Payrolls increased in 33 U.S. states in February and the unemployment rate fell in 29, a sign the labor market is making progress across much of the country.
California led the nation with a 58,800 gain in employment last month, followed by Texas with a 37,600 increase, Labor Department figures showed today in Washington.
The improvement indicates the economy is overcoming harsh winter weather, which slowed construction and kept some shoppers from stores such as Brown Shoe Co. Inc. Bigger job gains could help boost consumer confidence and household spending, which accounts for almost 70 percent of the economy.
“We are pretty optimistic about the labor market, just like we’re optimistic about the economy in general,” Tom Simons, an economist at Jefferies LLC in New York, said before the report. “Economic activity slowed during the beginning of the quarter, but it hasn’t been so dreadful as to expect that hiring is really going to fundamentally shift lower.”
Unemployment decreased the most in South Caroline last month, dropping to 5.7 percent, the lowest since April 2008, from 6.4 percent in January. The jobless rate in Ohio declined by 0.4 percentage point to 6.5 percent.
The economy added 175,000 workers in February, nationwide figures showed this month. The U.S. unemployment rate ticked up to 6.7 percent after dropping to a more-than five-year low of 6.6 percent in January.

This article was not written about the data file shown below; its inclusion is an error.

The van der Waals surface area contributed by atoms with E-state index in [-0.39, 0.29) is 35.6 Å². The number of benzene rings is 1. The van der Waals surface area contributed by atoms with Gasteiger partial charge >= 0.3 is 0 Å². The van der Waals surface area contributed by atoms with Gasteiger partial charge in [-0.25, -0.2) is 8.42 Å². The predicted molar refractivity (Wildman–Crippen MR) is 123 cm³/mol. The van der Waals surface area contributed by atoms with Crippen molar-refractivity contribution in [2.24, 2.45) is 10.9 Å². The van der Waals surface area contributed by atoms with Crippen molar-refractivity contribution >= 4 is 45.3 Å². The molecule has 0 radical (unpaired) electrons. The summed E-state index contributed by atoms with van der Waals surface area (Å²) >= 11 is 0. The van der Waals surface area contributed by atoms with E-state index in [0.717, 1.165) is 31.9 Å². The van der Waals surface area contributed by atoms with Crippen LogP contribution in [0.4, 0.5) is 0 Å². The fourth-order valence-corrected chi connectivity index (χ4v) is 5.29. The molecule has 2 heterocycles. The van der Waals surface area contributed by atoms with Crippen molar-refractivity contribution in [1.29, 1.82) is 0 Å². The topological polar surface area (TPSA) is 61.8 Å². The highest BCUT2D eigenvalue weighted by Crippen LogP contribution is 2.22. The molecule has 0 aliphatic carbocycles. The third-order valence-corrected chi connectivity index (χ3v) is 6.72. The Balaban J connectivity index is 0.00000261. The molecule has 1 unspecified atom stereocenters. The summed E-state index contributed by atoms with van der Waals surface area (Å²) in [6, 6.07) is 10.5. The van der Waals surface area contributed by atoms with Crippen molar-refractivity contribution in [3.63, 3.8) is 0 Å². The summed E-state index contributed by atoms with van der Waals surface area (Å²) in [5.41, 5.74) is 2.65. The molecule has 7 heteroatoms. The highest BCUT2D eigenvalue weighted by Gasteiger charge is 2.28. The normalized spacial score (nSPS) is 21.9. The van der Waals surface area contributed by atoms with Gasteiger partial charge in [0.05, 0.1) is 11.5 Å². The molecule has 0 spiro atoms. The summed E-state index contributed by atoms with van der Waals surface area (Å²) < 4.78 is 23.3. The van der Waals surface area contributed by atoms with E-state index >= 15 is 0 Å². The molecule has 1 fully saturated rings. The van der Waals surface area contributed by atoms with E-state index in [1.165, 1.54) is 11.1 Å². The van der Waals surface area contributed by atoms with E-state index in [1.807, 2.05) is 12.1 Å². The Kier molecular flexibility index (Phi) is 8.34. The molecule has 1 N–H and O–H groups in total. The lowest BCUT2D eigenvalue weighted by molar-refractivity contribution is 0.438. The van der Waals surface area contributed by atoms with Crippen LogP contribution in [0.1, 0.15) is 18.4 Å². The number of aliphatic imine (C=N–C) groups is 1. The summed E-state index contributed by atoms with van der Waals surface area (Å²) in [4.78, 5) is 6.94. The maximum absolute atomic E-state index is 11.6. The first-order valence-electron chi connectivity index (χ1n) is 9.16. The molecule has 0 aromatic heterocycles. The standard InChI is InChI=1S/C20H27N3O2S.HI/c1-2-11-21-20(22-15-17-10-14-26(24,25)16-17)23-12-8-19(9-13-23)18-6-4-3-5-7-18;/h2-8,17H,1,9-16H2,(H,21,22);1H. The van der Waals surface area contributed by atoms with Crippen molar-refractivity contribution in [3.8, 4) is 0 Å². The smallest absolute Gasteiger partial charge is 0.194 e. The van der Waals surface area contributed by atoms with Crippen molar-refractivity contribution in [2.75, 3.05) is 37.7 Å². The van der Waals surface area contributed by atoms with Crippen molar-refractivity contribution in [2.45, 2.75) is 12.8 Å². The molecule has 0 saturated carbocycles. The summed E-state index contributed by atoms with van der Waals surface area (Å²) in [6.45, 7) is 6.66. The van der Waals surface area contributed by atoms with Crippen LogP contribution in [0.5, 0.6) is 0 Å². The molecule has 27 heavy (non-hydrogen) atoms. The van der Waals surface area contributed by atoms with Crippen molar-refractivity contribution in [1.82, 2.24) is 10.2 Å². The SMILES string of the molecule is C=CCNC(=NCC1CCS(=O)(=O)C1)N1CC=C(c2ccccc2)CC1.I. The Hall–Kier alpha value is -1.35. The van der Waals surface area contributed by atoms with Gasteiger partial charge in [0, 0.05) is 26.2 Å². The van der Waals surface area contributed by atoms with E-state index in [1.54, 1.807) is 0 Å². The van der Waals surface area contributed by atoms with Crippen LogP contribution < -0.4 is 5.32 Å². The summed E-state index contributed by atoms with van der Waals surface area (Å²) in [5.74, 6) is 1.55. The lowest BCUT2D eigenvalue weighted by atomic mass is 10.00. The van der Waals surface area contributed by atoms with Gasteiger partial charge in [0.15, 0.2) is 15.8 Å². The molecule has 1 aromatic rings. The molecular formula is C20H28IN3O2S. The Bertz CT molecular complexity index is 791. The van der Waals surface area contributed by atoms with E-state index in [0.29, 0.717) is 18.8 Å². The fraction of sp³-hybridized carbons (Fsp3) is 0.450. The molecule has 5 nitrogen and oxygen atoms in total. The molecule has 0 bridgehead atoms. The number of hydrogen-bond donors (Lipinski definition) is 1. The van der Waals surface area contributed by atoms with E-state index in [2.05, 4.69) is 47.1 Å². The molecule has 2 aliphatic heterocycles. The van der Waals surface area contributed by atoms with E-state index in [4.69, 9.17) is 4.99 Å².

State and local employment data are derived independently from the national statistics, which are typically released on the first Friday of every month. The state figures are subject to larger sampling errors because they come from smaller surveys, thus making the national figures more reliable, according to the government’s Bureau of Labor Statistics.
This month’s data may have been impacted by weather, which could have held people back from job searching and caused a slowdown in business activity. February ended with its coldest final week since 2003, according to Berwyn, Pennsylvania-based weather data provider Planalytics Inc. The second week of the month was the snowiest such period since 2007.
Labor-market strength has implications for the Federal Reserve’s asset-buying program, which it trimmed to $55 billion this month from a prior buying pace of $65 billion per month.
It also is a central concern for companies including Mooresville, North Carolina-based Lowe’s Cos Inc., which is seeing its business boosted by a housing market recovery paired with job growth.
Gains in employment, rising incomes and home values “help support a healthy home improvement industry that we see out there,” Chief Executive Officer Robert Niblock said in a March 13 conference call.
Other companies, such as St. Louis-based Brown Shoe Co. Inc., have seen consumer demand hurt by weather and have a tempered their outlook as a result.
“The first quarter has already been rough in terms of weather-related store closures and spring sales continued to be delayed,” said Russell Hammer, chief financial officer, speaking in a March 14 call. “While we expect, we’d be able to make up some of these sales in the second quarter, we could see this year’s first quarter earnings at or below last year’s level.”
To contact the reporter on this story: Jeanna Smialek in Washington at email@example.com